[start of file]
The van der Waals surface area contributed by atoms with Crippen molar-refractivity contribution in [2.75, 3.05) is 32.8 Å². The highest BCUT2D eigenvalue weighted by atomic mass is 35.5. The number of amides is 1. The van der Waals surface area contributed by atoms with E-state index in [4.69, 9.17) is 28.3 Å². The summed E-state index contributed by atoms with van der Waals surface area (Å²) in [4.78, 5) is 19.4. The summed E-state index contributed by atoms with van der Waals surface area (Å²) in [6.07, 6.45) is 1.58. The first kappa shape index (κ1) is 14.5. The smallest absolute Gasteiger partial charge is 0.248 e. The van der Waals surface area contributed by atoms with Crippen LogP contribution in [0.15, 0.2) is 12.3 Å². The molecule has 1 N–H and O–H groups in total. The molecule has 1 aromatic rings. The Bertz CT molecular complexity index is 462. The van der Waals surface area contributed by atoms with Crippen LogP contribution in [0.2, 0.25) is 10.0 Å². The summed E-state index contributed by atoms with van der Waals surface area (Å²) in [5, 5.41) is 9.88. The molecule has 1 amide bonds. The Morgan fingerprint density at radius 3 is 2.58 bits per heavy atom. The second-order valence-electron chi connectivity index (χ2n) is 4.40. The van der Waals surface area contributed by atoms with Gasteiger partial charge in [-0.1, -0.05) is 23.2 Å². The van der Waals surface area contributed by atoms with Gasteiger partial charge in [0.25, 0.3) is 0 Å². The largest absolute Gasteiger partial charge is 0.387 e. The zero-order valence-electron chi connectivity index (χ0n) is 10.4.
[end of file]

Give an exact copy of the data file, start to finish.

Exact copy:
The van der Waals surface area contributed by atoms with Crippen molar-refractivity contribution in [2.75, 3.05) is 32.8 Å². The highest BCUT2D eigenvalue weighted by atomic mass is 35.5. The number of amides is 1. The van der Waals surface area contributed by atoms with E-state index in [4.69, 9.17) is 28.3 Å². The summed E-state index contributed by atoms with van der Waals surface area (Å²) in [4.78, 5) is 19.4. The summed E-state index contributed by atoms with van der Waals surface area (Å²) in [6.07, 6.45) is 1.58. The first kappa shape index (κ1) is 14.5. The smallest absolute Gasteiger partial charge is 0.248 e. The van der Waals surface area contributed by atoms with Crippen LogP contribution in [0.15, 0.2) is 12.3 Å². The molecule has 1 N–H and O–H groups in total. The molecule has 1 aromatic rings. The Bertz CT molecular complexity index is 462. The van der Waals surface area contributed by atoms with Crippen LogP contribution in [0.2, 0.25) is 10.0 Å². The summed E-state index contributed by atoms with van der Waals surface area (Å²) in [5, 5.41) is 9.88. The molecule has 1 amide bonds. The Morgan fingerprint density at radius 3 is 2.58 bits per heavy atom. The second-order valence-electron chi connectivity index (χ2n) is 4.40. The van der Waals surface area contributed by atoms with Gasteiger partial charge in [-0.1, -0.05) is 23.2 Å². The van der Waals surface area contributed by atoms with Gasteiger partial charge in [0.25, 0.3) is 0 Å². The largest absolute Gasteiger partial charge is 0.387 e. The zero-order valence-electron chi connectivity index (χ0n) is 10.4.